Investigatory Powers Bill — Report (1st Day) — 11 Oct 2016 at 16:45

Lord Prescott voted with the majority (Content).

Moved by Lord Janvrin

1: Clause 1, page 1, line 5, at beginning insert-“( ) This Act sets out the extent to which certain investigatory powers may be used to interfere with privacy.”

Moved by Earl Howe

2: Clause 2, page 2, line 46, after “give” insert “or vary”

3: Clause 2, page 2, line 46, after “under” insert “Part 4 or”

4: Clause 2, page 2, line 46, leave out “or 229” and insert “, 229 or 233”

5: Clause 2, page 2, line 46, at end insert-“(ga) to approve the use of criteria under section 144, 180 or (Additional safeguards for items subject to legal privilege: examination),”

6: Clause 2, page 2, line 46, at end insert-“(gb) to give an authorisation under section 200(3)(b),(gc) to approve a decision to give such an authorisation,”

7: Clause 2, page 3, line 3, leave out “or (f)” and insert “, (f) or (gb)”

Moved by Earl Howe

10: Clause 2, page 3, line 6, at end insert-“(aa) whether the level of protection to be applied in relation to any obtaining of information by virtue of the warrant, authorisation or notice is higher because of the particular sensitivity of that information,”

Moved by Earl Howe

11: Clause 2, page 3, line 24, at end insert-“( ) For the purposes of subsection (2)(aa), examples of sensitive information include-(a) items subject to legal privilege,(b) any information identifying or confirming a source of journalistic information, and(c) relevant confidential information within the meaning given by paragraph 2(2) of Schedule 7 (certain information held in confidence and consisting of personal records, journalistic material or communications between Members of Parliament and their constituents).”

Moved by Lord Paddick

13: Before Clause 3, insert the following new Clause-“Investigatory powers: civil liberties board(1) An independent body, to be known as the investigatory powers: civil liberties board (referred to in this section as “the Board”), shall be established.(2) The Board’s primary purpose shall be to-(a) ensure that civil liberties are considered in the development and implementation of policy, legislation and executive action related to investigatory powers, and(b) analyse and review actions taken or proposed to be taken by the Government which relate to the use of investigatory powers, having regard to the need for such actions to be balanced with the need to protect privacy and civil liberties and the duties set out in section 2.(3) The Board shall be composed of a full-time chairman and four additional members who shall be appointed by the Secretary of State in consultation with the Investigatory Powers Commissioner and Independent Reviewer of Terrorism Legislation.(4) Members of the Board shall be selected on the basis of professional qualifications, achievements, public stature, expertise in civil liberties and privacy, and relevant experience, and without regard to political affiliation, and in no event shall more than three members of the Board be members of the same political party.(5) The Board-(a) shall have access to all relevant material (including classified information) held by any government department or agency;(b) may interview and take statements from personnel of any department and agency related to their functions;(c) may request information or assistance from any Government department or agency.(6) The Secretary of State may by regulations made by statutory instrument make provision for-(a) the payment of expenses and allowances to members;(b) the circumstances in which a person ceases to be a member;(c) the appointment of staff, their terms and conditions of employment and their pensions, allowances or gratuities.(7) The Board shall report to Parliament at least once annually on-(a) its activities and any recommendations; and(b) any other matters it considers appropriate.”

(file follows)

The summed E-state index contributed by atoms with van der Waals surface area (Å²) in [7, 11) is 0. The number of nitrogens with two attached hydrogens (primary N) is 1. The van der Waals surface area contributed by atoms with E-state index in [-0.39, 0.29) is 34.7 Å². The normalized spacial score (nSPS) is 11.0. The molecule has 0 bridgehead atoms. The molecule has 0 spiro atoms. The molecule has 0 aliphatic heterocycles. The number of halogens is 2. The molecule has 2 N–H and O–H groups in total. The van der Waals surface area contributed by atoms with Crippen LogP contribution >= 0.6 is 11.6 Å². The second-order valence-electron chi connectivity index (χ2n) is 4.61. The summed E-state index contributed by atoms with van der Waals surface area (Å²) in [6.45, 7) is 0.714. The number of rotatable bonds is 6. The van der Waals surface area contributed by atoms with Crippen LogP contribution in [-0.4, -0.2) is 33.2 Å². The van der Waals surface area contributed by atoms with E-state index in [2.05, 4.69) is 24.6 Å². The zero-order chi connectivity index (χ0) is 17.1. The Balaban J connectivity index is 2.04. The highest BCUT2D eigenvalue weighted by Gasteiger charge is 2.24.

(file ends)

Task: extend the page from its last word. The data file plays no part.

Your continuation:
Moved by Baroness Hamwee

14: Schedule 1, page 201, line 33, after “hearing” insert “, at which he or she may be legally represented,”

Moved by Baroness Hollins

15: Clause 8, page 7, line 10, leave out “D” and insert “C”

Ayes 282, Noes 180.

Debate in Parliament |

Party Summary

Votes by party, red entries are votes against the majority for that party.

What is Tell? '+1 tell' means that in addition one member of that party was a teller for that division lobby.

What is Turnout? This is measured against the total membership of the party at the time of the vote.

PartyMajority (Content)Minority (Not-Content)Turnout
Bishop3 011.5%
Con0 165 (+2 tell)63.3%
Crossbench57 634.8%
DUP0 250.0%
Green1 0100.0%
Independent Labour1 0100.0%
Independent Ulster Unionist0 1100.0%
Judge1 113.3%
Lab130 (+2 tell) 060.0%
LDem79 174.1%
Non-affiliated7 023.3%
PC1 050.0%
UUP0 2100.0%
Total:280 17854.0%

Rebel Voters - sorted by party

Lords for which their vote in this division differed from the majority vote of their party. You can see all votes in this division, or every eligible lord who could have voted in this division

Sort by: Name | Party | Vote

NamePartyVote
Lord Bew Crossbenchno
Viscount Colville of CulrossCrossbenchno
Lord Dannatt Crossbenchno
Lord Greenway Crossbenchno
Baroness Hogg Crossbenchno
Lord Thomas of SwynnertonCrossbenchno
Baroness Nicholson of WinterbourneLDemno

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